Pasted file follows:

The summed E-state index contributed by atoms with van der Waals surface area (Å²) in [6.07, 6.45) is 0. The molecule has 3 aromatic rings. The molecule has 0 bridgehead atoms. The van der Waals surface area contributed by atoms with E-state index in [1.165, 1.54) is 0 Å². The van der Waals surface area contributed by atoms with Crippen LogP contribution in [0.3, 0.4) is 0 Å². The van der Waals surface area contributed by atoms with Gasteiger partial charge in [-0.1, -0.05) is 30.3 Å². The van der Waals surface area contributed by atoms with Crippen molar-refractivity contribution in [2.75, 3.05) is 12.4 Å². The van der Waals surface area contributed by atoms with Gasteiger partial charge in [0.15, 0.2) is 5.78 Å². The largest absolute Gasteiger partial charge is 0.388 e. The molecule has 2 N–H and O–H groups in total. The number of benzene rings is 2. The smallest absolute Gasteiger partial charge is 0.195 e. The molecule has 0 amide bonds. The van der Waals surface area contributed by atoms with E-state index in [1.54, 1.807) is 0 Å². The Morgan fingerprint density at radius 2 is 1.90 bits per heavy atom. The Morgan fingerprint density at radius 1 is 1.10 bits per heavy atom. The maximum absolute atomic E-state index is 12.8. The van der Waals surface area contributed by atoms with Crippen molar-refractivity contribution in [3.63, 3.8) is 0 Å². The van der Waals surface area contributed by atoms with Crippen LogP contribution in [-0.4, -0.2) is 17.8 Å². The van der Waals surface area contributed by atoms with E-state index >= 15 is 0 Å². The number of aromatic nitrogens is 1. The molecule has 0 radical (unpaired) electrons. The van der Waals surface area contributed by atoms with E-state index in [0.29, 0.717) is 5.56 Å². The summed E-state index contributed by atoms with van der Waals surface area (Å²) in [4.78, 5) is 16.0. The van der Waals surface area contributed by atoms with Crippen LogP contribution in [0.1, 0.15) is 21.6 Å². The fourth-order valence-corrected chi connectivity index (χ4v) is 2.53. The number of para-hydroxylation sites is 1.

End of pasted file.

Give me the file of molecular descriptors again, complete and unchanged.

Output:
The summed E-state index contributed by atoms with van der Waals surface area (Å²) in [6.07, 6.45) is 0. The molecule has 3 aromatic rings. The molecule has 0 bridgehead atoms. The van der Waals surface area contributed by atoms with E-state index in [1.165, 1.54) is 0 Å². The van der Waals surface area contributed by atoms with Crippen LogP contribution in [0.3, 0.4) is 0 Å². The van der Waals surface area contributed by atoms with Gasteiger partial charge in [-0.1, -0.05) is 30.3 Å². The van der Waals surface area contributed by atoms with Crippen molar-refractivity contribution in [2.75, 3.05) is 12.4 Å². The van der Waals surface area contributed by atoms with Gasteiger partial charge in [0.15, 0.2) is 5.78 Å². The largest absolute Gasteiger partial charge is 0.388 e. The molecule has 2 N–H and O–H groups in total. The number of benzene rings is 2. The smallest absolute Gasteiger partial charge is 0.195 e. The molecule has 0 amide bonds. The van der Waals surface area contributed by atoms with E-state index in [1.54, 1.807) is 0 Å². The Morgan fingerprint density at radius 2 is 1.90 bits per heavy atom. The Morgan fingerprint density at radius 1 is 1.10 bits per heavy atom. The maximum absolute atomic E-state index is 12.8. The van der Waals surface area contributed by atoms with Crippen molar-refractivity contribution in [3.63, 3.8) is 0 Å². The van der Waals surface area contributed by atoms with Crippen LogP contribution in [-0.4, -0.2) is 17.8 Å². The van der Waals surface area contributed by atoms with E-state index >= 15 is 0 Å². The number of aromatic nitrogens is 1. The molecule has 0 radical (unpaired) electrons. The van der Waals surface area contributed by atoms with E-state index in [0.29, 0.717) is 5.56 Å². The summed E-state index contributed by atoms with van der Waals surface area (Å²) in [4.78, 5) is 16.0. The van der Waals surface area contributed by atoms with Crippen LogP contribution in [0.1, 0.15) is 21.6 Å². The fourth-order valence-corrected chi connectivity index (χ4v) is 2.53. The number of para-hydroxylation sites is 1.